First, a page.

Pelvic Congestion Syndrome (PCS)

At Sun Vein & Vascular, we offer effective, personalized care for women with Pelvic Congestion Syndrome. Chronic pelvic pain is a very common problem in the United States. It accounts for 10 to 15 percent of referrals to gynecologists and pain clinics. For some women, the cause of their pelvic pain is a condition known as Pelvic Congestion Syndrome (PCS). It may go undiagnosed simply because physicians are often unfamiliar with it or fail to look for it.

Many times, symptoms don't appear until a woman becomes pregnant, and then they continue after the pregnancy. The main symptom of PCS is pelvic pain. The pain typically worsens as the day goes on, especially for women who sit or stand all day, and then goes away after a night of sleep. Pelvic congestion syndrome occurs when varicose veins develop around the ovaries, similar to varicose veins that occur in the legs. Then:

  1. The valves in the veins no longer function normally,
  2. This causes blood to back up; and
  3. The veins become engorged or “congested,” which can be very painful.

The pain can also worsen:

  • During or following intercourse
  • Around menstrual periods
  • After certain physical activities, such as bicycling or horseback riding


The cause of PCS is unclear. However, the possibility of anatomic or hormonal abnormalities or dysfunction can contribute to the development of PCS. The majority of women who are affected are between the ages of 20 and 45 and with multiple previous pregnancies. One theory is that hormonal changes and weight gain along with anatomic changes in the pelvic structure during pregnancy can cause an increase of pressure within the ovarian veins. This may weaken the vein wall leading to dilatation. Estrogen also can weaken the vein walls, predisposing women to PCS.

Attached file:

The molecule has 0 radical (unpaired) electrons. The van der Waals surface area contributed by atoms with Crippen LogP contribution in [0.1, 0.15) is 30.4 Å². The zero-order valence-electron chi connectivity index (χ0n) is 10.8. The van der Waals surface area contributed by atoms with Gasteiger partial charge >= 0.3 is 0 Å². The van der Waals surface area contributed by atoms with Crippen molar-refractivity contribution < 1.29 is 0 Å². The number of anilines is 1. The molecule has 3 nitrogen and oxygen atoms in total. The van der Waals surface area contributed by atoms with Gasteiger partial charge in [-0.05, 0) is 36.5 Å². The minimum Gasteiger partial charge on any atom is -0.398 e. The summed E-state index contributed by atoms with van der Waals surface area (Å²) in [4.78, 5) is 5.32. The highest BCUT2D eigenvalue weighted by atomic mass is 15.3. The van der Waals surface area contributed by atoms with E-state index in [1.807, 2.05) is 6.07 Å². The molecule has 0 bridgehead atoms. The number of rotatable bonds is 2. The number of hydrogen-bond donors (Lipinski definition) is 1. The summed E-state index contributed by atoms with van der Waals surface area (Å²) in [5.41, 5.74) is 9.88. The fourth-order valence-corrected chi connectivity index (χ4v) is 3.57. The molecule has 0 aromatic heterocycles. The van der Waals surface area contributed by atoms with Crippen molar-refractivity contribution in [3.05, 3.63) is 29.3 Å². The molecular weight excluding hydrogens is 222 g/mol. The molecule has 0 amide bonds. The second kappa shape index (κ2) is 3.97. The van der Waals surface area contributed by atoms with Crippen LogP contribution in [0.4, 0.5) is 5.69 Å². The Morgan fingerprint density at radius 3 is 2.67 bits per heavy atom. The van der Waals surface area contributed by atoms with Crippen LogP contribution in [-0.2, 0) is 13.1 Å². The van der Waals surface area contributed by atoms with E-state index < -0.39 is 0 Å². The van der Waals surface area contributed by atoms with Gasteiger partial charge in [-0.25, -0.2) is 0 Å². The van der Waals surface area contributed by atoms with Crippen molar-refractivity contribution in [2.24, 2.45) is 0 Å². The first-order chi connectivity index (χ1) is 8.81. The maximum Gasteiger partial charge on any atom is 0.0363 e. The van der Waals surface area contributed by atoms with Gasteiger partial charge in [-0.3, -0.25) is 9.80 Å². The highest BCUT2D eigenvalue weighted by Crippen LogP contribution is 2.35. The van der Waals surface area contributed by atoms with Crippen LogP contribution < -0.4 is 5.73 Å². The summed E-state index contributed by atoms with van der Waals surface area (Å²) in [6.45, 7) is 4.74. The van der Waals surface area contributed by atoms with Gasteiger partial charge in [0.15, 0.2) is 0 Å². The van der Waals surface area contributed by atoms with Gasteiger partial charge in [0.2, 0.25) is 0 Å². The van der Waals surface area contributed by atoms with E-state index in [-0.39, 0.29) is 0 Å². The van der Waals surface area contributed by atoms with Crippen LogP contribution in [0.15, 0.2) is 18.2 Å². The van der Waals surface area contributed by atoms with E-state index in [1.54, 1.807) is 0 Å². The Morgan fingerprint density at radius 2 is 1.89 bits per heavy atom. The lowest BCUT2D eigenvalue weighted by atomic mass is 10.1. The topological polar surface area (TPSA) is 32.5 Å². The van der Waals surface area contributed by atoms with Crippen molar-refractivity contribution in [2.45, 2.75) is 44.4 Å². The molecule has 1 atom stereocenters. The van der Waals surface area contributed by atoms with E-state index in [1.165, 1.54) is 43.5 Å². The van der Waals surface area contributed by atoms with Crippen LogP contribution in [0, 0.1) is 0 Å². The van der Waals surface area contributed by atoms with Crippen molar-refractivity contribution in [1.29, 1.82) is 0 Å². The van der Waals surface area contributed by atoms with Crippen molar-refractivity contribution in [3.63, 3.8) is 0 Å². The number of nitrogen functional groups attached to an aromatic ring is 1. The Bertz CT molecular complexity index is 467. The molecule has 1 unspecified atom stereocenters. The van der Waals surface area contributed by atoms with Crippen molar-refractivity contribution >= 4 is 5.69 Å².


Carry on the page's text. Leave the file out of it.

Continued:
What we do know is that in normal veins, blood flows from the pelvis up toward the heart in the ovarian vein and is prevented from flowing backward by valves within the vein. When the ovarian vein dilates, the valves do not close properly. This results in a backward flow of blood, also known as “reflux.” When this occurs, there is pooling of blood within the pelvis. This, in turn, leads to pelvic varicose veins and clinical symptoms of heaviness and pain.

Risk Factors

Most women with pelvic congestion syndrome are younger than age 45 and in their childbearing years. Certain factors can put a woman at higher risk for the condition, including:

  • Multiple(2 or more) pregnancies
  • Presence of a "tipped" (retroverted) uterus
  • Fullness of the leg veins
  • Polycystic ovaries
  • Hormonal increases or dysfunction

Treatment Options For Pelvic Congestion Syndrome (PCS)

There are several treatment options for pelvic congestion syndrome. Hormonal medications, prescribed by your gynecologist, can reduce blood flow and congestion of the varicose veins. If these are ineffective, then minimally invasive therapies may be considered such as nonsurgical embolization of the varicose veins. This is an outpatient procedure, in which a vascular surgeon inserts a small catheter (plastic tube) into a central vein in the upper arm, shoulder, or thigh and guides it to the problem area using imaging guidance. No incisions or stitches are required and there is no sensation inside while this is happening. Intravenous medications are all that is required for comfort and relaxation. The varicose veins are permanently sealed off from the inside. Patients typically return to work and light activities the following day, and to full activities in a week.

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Wednesday: 7:30am - 4:30pm
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